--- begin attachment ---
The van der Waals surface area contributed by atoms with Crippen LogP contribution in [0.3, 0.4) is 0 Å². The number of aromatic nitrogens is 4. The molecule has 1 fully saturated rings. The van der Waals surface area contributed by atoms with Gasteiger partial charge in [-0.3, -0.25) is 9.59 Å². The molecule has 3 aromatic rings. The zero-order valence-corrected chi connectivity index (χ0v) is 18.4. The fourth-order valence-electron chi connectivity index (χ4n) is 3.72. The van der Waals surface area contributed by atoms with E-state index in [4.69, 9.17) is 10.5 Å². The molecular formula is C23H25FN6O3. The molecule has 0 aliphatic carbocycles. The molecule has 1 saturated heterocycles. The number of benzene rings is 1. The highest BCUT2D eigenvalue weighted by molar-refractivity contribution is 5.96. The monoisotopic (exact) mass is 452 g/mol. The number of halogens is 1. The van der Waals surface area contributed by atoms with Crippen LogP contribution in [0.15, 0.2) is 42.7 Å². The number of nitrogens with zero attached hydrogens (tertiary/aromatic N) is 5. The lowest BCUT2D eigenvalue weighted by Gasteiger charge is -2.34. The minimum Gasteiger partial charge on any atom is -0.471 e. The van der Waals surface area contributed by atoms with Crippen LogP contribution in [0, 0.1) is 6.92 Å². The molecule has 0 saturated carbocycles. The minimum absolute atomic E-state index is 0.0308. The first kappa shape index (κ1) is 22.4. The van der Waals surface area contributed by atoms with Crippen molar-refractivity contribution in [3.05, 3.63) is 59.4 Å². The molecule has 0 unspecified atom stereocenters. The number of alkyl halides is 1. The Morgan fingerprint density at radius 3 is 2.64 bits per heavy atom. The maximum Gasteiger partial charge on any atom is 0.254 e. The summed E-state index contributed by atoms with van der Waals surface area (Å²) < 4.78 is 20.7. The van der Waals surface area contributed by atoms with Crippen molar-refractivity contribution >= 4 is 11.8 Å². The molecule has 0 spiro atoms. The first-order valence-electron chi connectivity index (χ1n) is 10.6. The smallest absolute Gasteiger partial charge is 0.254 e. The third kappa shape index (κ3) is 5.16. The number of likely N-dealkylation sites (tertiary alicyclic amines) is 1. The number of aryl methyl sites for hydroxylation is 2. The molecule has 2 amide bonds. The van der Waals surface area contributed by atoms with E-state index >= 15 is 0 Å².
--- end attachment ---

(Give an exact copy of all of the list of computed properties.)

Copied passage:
The van der Waals surface area contributed by atoms with Crippen LogP contribution in [0.3, 0.4) is 0 Å². The number of aromatic nitrogens is 4. The molecule has 1 fully saturated rings. The van der Waals surface area contributed by atoms with Gasteiger partial charge in [-0.3, -0.25) is 9.59 Å². The molecule has 3 aromatic rings. The zero-order valence-corrected chi connectivity index (χ0v) is 18.4. The fourth-order valence-electron chi connectivity index (χ4n) is 3.72. The van der Waals surface area contributed by atoms with E-state index in [4.69, 9.17) is 10.5 Å². The molecular formula is C23H25FN6O3. The molecule has 0 aliphatic carbocycles. The molecule has 1 saturated heterocycles. The number of benzene rings is 1. The highest BCUT2D eigenvalue weighted by molar-refractivity contribution is 5.96. The monoisotopic (exact) mass is 452 g/mol. The number of halogens is 1. The van der Waals surface area contributed by atoms with Crippen LogP contribution in [0.15, 0.2) is 42.7 Å². The number of nitrogens with zero attached hydrogens (tertiary/aromatic N) is 5. The lowest BCUT2D eigenvalue weighted by Gasteiger charge is -2.34. The minimum Gasteiger partial charge on any atom is -0.471 e. The van der Waals surface area contributed by atoms with Crippen LogP contribution in [0, 0.1) is 6.92 Å². The molecule has 0 saturated carbocycles. The minimum absolute atomic E-state index is 0.0308. The first kappa shape index (κ1) is 22.4. The van der Waals surface area contributed by atoms with Crippen molar-refractivity contribution in [3.05, 3.63) is 59.4 Å². The molecule has 0 unspecified atom stereocenters. The number of alkyl halides is 1. The Morgan fingerprint density at radius 3 is 2.64 bits per heavy atom. The maximum Gasteiger partial charge on any atom is 0.254 e. The summed E-state index contributed by atoms with van der Waals surface area (Å²) < 4.78 is 20.7. The van der Waals surface area contributed by atoms with Crippen molar-refractivity contribution >= 4 is 11.8 Å². The molecule has 0 spiro atoms. The first-order valence-electron chi connectivity index (χ1n) is 10.6. The smallest absolute Gasteiger partial charge is 0.254 e. The third kappa shape index (κ3) is 5.16. The number of likely N-dealkylation sites (tertiary alicyclic amines) is 1. The number of aryl methyl sites for hydroxylation is 2. The molecule has 2 amide bonds. The van der Waals surface area contributed by atoms with E-state index >= 15 is 0 Å².